WOODSTOCK – Embattled Mental Health Board President Lee Ellis may have gotten a reprieve from the McHenry County Board, courtesy of concerns over Illinois Open Meetings Act compliance.
In a surprise move Tuesday evening, County Board Chairwoman Tina Hill, R-Woodstock, pulled all but one appointment from the meeting agenda, including three newcomers to the McHenry County Mental Health Board. The Public Health and Human Services Committee on Friday recommended the appointments, and spurned Ellis' bid for reappointment to a four-year term.
But the delay could put the new Mental Health Board members in a position in which they take their seats the same night that some worry a vote could take place to hire a new executive director.
Hill, acting on the advice of the State's Attorney's Office, said she delayed the appointments to ensure compliance with the Open Meetings Act, which since Jan. 1 has required more descriptive meeting agendas. The committee agendas in question listed the interviews of candidates, but not that a vote would be taken.
Hill said former County Board Chairman Ken Koehler, R-Crystal Lake, raised the issue of whether a Tuesday vote would conflict with the law. She pulled a total of seven appointments to four boards and commissions.
The decision means that the public health committee will have to vote again on its recommendations at its meeting next Wednesday, with a County Board confirmation vote March 5.
"It's a transparency issue, and we're going to do things by the rules," Hill said.
However, new public health committee Chairwoman Donna Kurtz, R-Crystal Lake, alleged that something more than transparency was afoot. Kurtz heard about Hill's decision just a few hours prior to the meeting.
"It seems arbitrary that the vote is being delayed, and this is exactly the kind of action that makes the public very concerned about the true transparency and the true motive of why we delay things," Kurtz said. "I think there are going to be more questions raised now about why there truly was a delay when it seems there was no reason for this to occur."
In recent years critics, including Kurtz, have accused the Mental Health Board of spending millions in property-tax revenue on overhead and administration instead of giving the money directly to agencies that serve the mentally disabled, as the board was created by voters to do.
Kurtz's committee spent more than nine hours over two meetings last week interviewing a dozen candidates for four open seats. Members voted, 6-0 with one absent, to recommend appointing newcomers Robert Routzahn, Carrie Smith and Heather Murgatroyd to the nine-member Mental Health Board.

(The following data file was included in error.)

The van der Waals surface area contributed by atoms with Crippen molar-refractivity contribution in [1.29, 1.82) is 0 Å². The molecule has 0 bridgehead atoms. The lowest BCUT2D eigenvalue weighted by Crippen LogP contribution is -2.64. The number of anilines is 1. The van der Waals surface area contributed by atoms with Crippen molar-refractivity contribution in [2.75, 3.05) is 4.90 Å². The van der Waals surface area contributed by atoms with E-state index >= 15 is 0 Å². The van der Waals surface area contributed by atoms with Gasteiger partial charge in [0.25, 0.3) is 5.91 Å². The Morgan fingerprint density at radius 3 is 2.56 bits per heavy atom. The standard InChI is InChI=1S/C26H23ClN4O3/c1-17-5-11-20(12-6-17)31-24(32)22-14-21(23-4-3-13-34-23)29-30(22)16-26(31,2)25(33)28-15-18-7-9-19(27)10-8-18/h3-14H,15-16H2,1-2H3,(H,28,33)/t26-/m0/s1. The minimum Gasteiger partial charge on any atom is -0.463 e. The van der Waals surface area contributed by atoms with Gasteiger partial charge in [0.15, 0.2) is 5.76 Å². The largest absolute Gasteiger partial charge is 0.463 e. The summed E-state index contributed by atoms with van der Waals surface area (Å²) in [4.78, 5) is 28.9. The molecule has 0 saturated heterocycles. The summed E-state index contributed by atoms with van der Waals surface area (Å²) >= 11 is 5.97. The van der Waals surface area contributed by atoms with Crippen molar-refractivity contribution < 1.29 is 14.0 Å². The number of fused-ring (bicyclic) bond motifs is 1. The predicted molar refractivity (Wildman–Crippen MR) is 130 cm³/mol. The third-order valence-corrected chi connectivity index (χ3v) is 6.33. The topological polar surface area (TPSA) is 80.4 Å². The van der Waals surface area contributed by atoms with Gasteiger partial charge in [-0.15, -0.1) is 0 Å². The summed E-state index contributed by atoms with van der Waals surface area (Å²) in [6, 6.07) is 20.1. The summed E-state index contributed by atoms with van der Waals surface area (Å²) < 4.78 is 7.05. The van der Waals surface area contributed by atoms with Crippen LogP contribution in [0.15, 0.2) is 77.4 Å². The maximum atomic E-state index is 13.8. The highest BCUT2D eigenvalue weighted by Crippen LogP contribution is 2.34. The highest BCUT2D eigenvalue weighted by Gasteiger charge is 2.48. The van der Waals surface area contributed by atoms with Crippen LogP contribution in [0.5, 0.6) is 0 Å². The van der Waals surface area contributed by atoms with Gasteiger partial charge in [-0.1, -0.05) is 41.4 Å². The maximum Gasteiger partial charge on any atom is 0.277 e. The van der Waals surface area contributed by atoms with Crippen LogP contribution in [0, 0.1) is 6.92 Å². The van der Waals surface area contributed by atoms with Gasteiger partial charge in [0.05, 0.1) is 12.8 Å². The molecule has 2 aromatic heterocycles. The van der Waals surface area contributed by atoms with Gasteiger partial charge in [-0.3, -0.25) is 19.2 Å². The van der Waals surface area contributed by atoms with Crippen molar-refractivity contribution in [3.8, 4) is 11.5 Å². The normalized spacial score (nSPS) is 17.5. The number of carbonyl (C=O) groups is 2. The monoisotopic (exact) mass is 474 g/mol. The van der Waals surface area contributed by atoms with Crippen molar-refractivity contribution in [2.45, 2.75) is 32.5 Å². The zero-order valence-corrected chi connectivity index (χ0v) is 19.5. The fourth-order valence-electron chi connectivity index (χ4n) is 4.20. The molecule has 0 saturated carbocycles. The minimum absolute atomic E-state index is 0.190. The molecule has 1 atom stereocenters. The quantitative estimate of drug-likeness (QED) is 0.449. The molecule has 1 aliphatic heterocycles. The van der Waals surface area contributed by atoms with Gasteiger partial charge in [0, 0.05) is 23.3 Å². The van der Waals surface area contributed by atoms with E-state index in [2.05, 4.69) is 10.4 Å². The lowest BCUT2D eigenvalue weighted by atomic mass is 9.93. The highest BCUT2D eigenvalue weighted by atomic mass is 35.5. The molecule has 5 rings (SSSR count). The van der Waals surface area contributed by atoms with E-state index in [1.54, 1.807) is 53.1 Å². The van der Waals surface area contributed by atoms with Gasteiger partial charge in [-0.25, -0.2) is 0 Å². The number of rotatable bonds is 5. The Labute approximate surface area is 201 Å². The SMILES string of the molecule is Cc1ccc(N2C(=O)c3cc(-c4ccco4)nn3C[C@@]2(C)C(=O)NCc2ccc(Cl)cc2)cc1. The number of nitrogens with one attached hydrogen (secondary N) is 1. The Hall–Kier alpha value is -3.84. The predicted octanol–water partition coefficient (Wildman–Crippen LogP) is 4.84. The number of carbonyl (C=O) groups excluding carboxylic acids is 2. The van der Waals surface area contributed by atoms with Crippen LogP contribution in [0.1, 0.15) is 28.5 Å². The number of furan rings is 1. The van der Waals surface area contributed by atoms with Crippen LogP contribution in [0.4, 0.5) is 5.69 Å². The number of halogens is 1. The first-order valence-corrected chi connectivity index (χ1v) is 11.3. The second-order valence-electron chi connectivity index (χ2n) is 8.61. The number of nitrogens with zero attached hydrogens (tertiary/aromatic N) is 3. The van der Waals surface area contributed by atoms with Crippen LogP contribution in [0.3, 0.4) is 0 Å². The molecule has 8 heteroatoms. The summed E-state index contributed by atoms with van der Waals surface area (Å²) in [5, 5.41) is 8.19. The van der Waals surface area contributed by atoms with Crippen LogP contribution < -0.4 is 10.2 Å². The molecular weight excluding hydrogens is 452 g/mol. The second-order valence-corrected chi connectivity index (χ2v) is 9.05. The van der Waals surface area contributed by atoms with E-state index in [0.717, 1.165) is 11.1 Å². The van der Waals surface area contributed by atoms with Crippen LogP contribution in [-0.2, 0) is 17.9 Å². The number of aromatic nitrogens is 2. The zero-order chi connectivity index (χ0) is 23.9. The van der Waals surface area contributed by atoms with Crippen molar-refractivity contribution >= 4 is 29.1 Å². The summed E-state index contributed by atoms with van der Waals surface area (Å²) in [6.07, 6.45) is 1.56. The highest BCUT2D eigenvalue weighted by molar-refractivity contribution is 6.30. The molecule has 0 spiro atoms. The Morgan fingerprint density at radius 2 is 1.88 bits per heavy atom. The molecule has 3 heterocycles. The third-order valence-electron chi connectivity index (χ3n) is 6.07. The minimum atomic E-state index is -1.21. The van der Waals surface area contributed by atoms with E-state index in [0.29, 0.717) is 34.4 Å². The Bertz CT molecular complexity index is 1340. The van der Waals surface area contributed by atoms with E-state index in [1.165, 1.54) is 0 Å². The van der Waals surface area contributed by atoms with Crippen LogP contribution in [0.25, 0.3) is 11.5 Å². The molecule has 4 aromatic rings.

Kurtz and several other board members pointed out that the Mental Health Board may reveal its two finalists for executive director the evening of March 5, hours after the full County Board would vote to install new members.
The Mental Health Board meeting, which County Administrator Peter Austin said board members will be invited to, has not yet been posted. Interim Executive Director Todd Schroll, who is applying for the job, attended Tuesday's board meeting but declined to comment.
Mental Health Board Attorney Francis Gosser and member Don Larson said before Tuesday's meeting that nothing was set because they had not heard from the search firm hired to help find a replacement for former director Sandy Lewis. She resigned last year to teach psychiatry at Virginia Commonwealth University.
Neither Gosser nor Larson would comment on whether Schroll is one of the finalists.
Several County Board members, including Kurtz, said that they do not want a situation in which the outgoing Mental Health Board members get to vote to appoint the permanent executive director, or the new ones have to be rushed into a vote their first night on the job or shortly thereafter.
Public health committee member Paula Yensen, D-Lake in the Hills, said she would share those concerns with the Mental Health Board, on which she holds the County Board's voting seat.
County Board member Ersel Schuster, R-Woodstock, said anything less would be a disservice to the taxpayers.
"Talking about transparency, if this thing gets rushed through or the old board gets to vote on the new director, transparency be damned," Schuster said.
Ellis is not standing idle while his future on the Mental Health Board is in doubt. He filed a Freedom of Information Act request within hours of the committee's vote Friday asking county government for transcripts of both days of candidate interviews and the ballots that committee members used to whittle down their choices.